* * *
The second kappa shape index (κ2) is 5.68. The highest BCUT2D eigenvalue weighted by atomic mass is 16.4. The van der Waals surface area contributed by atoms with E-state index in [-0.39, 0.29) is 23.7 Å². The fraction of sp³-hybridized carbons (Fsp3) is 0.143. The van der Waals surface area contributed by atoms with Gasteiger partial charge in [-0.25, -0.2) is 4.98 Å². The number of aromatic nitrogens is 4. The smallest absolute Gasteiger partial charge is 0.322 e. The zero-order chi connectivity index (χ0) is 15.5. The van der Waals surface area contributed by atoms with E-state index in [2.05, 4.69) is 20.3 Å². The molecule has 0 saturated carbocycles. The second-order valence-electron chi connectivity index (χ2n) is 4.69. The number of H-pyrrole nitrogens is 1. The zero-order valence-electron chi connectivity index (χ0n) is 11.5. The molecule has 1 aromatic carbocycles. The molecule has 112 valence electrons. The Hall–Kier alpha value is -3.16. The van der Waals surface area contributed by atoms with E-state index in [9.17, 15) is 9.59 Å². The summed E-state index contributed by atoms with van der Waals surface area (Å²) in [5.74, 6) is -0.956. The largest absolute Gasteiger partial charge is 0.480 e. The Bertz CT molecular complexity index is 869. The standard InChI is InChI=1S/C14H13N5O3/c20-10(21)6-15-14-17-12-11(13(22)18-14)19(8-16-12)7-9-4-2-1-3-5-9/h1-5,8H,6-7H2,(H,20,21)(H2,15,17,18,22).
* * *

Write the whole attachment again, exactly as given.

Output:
The second kappa shape index (κ2) is 5.68. The highest BCUT2D eigenvalue weighted by atomic mass is 16.4. The van der Waals surface area contributed by atoms with E-state index in [-0.39, 0.29) is 23.7 Å². The fraction of sp³-hybridized carbons (Fsp3) is 0.143. The van der Waals surface area contributed by atoms with Gasteiger partial charge in [-0.25, -0.2) is 4.98 Å². The number of aromatic nitrogens is 4. The smallest absolute Gasteiger partial charge is 0.322 e. The zero-order chi connectivity index (χ0) is 15.5. The van der Waals surface area contributed by atoms with E-state index in [2.05, 4.69) is 20.3 Å². The molecule has 0 saturated carbocycles. The second-order valence-electron chi connectivity index (χ2n) is 4.69. The number of H-pyrrole nitrogens is 1. The zero-order valence-electron chi connectivity index (χ0n) is 11.5. The molecule has 1 aromatic carbocycles. The molecule has 112 valence electrons. The Hall–Kier alpha value is -3.16. The van der Waals surface area contributed by atoms with E-state index in [9.17, 15) is 9.59 Å². The summed E-state index contributed by atoms with van der Waals surface area (Å²) in [5.74, 6) is -0.956. The largest absolute Gasteiger partial charge is 0.480 e. The Bertz CT molecular complexity index is 869. The standard InChI is InChI=1S/C14H13N5O3/c20-10(21)6-15-14-17-12-11(13(22)18-14)19(8-16-12)7-9-4-2-1-3-5-9/h1-5,8H,6-7H2,(H,20,21)(H2,15,17,18,22).